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Histamine Intolerance and Chronic Urticaria

What Is Histamine Intolerance?

Histamine intolerance or histamine sensitivity is a disorder in which someone has an impaired ability to metabolize ingested histamine. Histamine is one of the molecules involved in allergic reactions, and is normally released by mast cells, but it can also be present in food. People who have difficulty metabolizing histamine will therefore be more sensitive to foods that contain it in large quantities than most people. Symptoms include:

- Sneezing / Congestion / Dyspnea

- Gastrointestinal disturbance (bloating, flatulence, diarrhea, pain, constipation, nausea, vomiting)

- Headache / dizziness

- Tachycardia / low blood pressure / syncope

- Itching / flush / hives / eczema / swelling

Why does it happen?

Histamine poisoning can happen to anyone in the presence of very high concentrations in foods. Cases of histamine intoxication have been reported following consumption of spoiled fish, for example. Some people however, will react to much lower concentrations of histamine in food.

There are two main pathways for histamine metabolism. The first pathway starts with an enzyme called Histamine-N-Methytransferase (HNMT) and the second starts with the enzyme Diamine Oxidase (DAO). DAO is restricted to specific tissues while HNMT is more widely expressed. DAO however is the primary metabolic pathway for histamine in the gut, which makes it more important for metabolizing histamine from food.

There are known mutations in the genes that code for DAO that affect its functionality or expression. Some studies have found, for instance, that individuals with symptoms of histamine intolerance have lower plasma concentration of DAO. DAO deficiency can also be an acquired condition caused by a pathology or a drug. Inflammatory bowel diseases for instance are known to impair DAO activity by damaging the intestinal mucosa. Some drugs as well as alcohol, vitamin C and vitamin B1 are also known known to inhibit DAO, which might cause temporary histamine sensitivity.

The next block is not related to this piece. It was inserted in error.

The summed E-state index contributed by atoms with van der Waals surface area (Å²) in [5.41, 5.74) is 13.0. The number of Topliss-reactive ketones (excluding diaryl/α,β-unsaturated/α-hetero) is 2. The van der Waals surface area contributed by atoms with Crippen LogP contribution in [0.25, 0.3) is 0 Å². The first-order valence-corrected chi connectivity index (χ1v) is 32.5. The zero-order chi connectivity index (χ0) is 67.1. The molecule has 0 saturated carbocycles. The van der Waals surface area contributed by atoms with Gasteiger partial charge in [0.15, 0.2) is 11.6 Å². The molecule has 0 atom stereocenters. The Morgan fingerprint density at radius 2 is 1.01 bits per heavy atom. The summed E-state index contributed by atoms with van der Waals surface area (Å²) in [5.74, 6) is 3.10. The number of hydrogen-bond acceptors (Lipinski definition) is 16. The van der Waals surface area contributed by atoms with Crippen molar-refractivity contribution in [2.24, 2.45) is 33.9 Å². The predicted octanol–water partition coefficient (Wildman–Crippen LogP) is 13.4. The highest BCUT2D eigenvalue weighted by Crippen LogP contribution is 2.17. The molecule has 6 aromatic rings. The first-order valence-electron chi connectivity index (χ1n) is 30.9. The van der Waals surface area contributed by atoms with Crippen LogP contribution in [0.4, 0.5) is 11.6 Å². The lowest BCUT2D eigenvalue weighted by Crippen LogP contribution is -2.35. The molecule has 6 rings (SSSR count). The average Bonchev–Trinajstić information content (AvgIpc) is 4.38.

How is it diagnosed?

A patient with at least 2 symptoms of histamine intolerance, no known food allergy, mast cell disease or gastrointestinal disease is put on a low-histamine diet. If symptoms improve, tests can be done to assess DAO activity in plasma or intestinal biopsy, possible genetic mutations and markers of histamine metabolism in urine.

How is it treated?

The only currently available treatment for histamine sensitivity is the low-histamine diet. Since the low-histamine diet is quite restrictive, DAO supplementation using pig or plant DAO is currently being studied as an adjunct treatment to allow for a bit more diversity in the diet.

How Is Histamine Sensitivity Related to Chronic Urticaria?

In some rare cases, chronic spontaneous urticaria is due to histamine sensitivity and can resolve by adopting a low-histamine diet. In a study from 2016 for instance, while some patients reported improvement on a low-histamine diet, only 2 of 157 CSU patients could be diagnosed with histamine sensitivity. It is unlikely that CSU is associated with histamine sensitivity in the absence of gastrointestinal symptoms, because that is the main area of exposure to dietary histamine.

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The cognitive effects of so-called "non-drowsy" antihistamines are typically unknown to the general public because they're usually taken in low doses over the short term. However, on their doctor's ad


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